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Three new dramas earn a tip of the hat

October 1, 2012 12:10 am


On 'Last Resort,' a sub crew is ordered to fire nuclear weapons. When the Captain (Andre Braugher, right) demands confirmation, only to be relieved of duty. Mayhem ensues. lf1001elementary2.jpg

Jonny Lee Miller steps out as Sherlock. lf1001vegas.jpg

Actors (from left) Jason O'Mara and Dennis Quaid star as brothers Jack Lamb and Sheriff Ralph Lamb on 'Vegas.'

IT'S good news when there's a really interesting drama amidst the new fall television offerings.

To have three good ones kick off last week--CBS's "Vegas," ABC's "The Last Resort" and CBS's "Elementary"--was a welcome surprise.

They all have their own appeal, but "Elementary"--a modern-day envisioning of the Sherlock Holmes tale--will probably draw the most viewers because it's basically a procedural show.

It benefits from a team that includes a former addict, Holmes (Jonny Lee Miller), his assistant (Lucy Liu) and the police captain who believes in them (Aidan Quinn).

Toss in a crime each week and Holmes will do his thing, deducing things from a crime scene that mere mortals will have trouble spotting.

Miller is interesting as Holmes, making him a focused but constantly agitated soul, seemingly using the investigations as a tool to escape his inner demons.

One slight problem is that with his British accent and fast-paced dialogue, it's sometimes hard to understand what Miller is saying, especially if he's in a crowd.

Liu is her typically solid self, the straight woman, so to speak, to the inspired crime solver. She brings smarts, beauty and levity to a show that needs it.

And Quinn hits just the right mark as the captain who believes in Holmes but knows he can be a problem.


Watching "Vegas," you know things are going to be OK from the moment Dennis Quaid comes riding across the Nevada landscape on his horse, rounding up his herd.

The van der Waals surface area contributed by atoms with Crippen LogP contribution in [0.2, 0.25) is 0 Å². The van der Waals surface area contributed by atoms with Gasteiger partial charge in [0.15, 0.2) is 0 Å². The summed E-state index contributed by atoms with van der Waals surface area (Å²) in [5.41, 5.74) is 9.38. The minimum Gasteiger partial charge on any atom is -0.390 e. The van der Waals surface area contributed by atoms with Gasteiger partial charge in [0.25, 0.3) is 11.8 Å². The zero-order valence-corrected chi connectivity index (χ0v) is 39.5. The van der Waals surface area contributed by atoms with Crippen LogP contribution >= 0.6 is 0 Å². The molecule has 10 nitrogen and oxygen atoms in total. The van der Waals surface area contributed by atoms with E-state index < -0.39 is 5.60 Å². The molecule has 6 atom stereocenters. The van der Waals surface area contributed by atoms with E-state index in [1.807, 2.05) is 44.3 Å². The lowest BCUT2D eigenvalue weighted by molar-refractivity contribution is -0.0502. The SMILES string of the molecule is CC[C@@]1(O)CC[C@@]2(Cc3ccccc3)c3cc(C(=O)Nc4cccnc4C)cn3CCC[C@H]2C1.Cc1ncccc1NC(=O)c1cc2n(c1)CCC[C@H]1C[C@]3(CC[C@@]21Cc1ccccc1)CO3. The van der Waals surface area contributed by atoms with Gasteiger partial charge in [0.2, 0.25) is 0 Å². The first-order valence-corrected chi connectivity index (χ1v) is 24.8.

That they scatter at the sound of an approaching passenger plane sets up the series' conflict: ranchers who live near Vegas vs. the changing casino city.

The show is best when it's highlighting those conflicts, especially shifting from desert to burgeoning Vegas Strip. Ditto for the juxtaposition and friction between the newly drafted sheriff (Quaid) and the newly arrived organized crime casino chief (Michael Chiklis.)

It's almost a shame that it morphs eventually into a crime procedural show, with the fascinating contrast of the two worlds getting lost at times in the nuts and bolts of investigations.

In the pilot, Quaid is drafted to serve as sheriff and begins investigating the murder of a young casino worker.

That will continue, with the new sheriff getting help from his brother (Jason O'Mara) and a longtime friend and assistant prosecutor (Carrie-Anne Moss.)

There's enough conflict to go around: the sheriff vs. crime boss; honest assistant prosecutor vs. crooked boss and ranchers' world vs. land-hungry Vegas.

In the opener O'Mara and Moss were smooth and believable, Chiklis was smooth and scary. But this is Quaid's show and he's up to the challenge. It was really cool to see him riding down The Vegas Strip on his horse to smack a nasty biker with his Winchester.

Bet on this one to be around a while.


Perhaps the most intriguing show of the season is "Last Resort," a tale of what happens when a nuclear submarine is ordered by leaders of a politically conflicted U.S. to unleash nuclear missiles on Pakistan.

Because those orders come through a back channel, the sub's commander (Andre Braugher) demands backup confirmation, something his second in command (Scott Speedman) initially supports.

Before you know it, sketchy U.S. leaders send a missile after the sub and two nuclear missiles into Pakistan.

With the crew split on ignoring the initial orders and what to do next, the sub's commander and exec eventually head to an nearby island. With the threat of firing back, the commander declares it independent territory.

The pilot was perhaps the best to come along in some time, with action non-stop and performance spot on.

A strong supporting cast includes Robert Patrick, Bruce Davison and others, and the situation of having a country fire on its own sub creates intrigue that ripples from the island back to Washington.

The challenge: How to keep all this going for weeks and weeks without going off the rails? We'll see, but the show gets top marks for the way it kicked off.

Rob Hedelt: 540/374-5415

WHAT: "Elementary" WHEN: Thursdays, 10 p.m. WHERE: CBS

WHAT: "Vegas" WHEN: Tuesdays, 10 p.m. WHERE: CBS

WHAT: "Last Resort" WHEN: Thursdays, 8 p.m. WHERE: ABC

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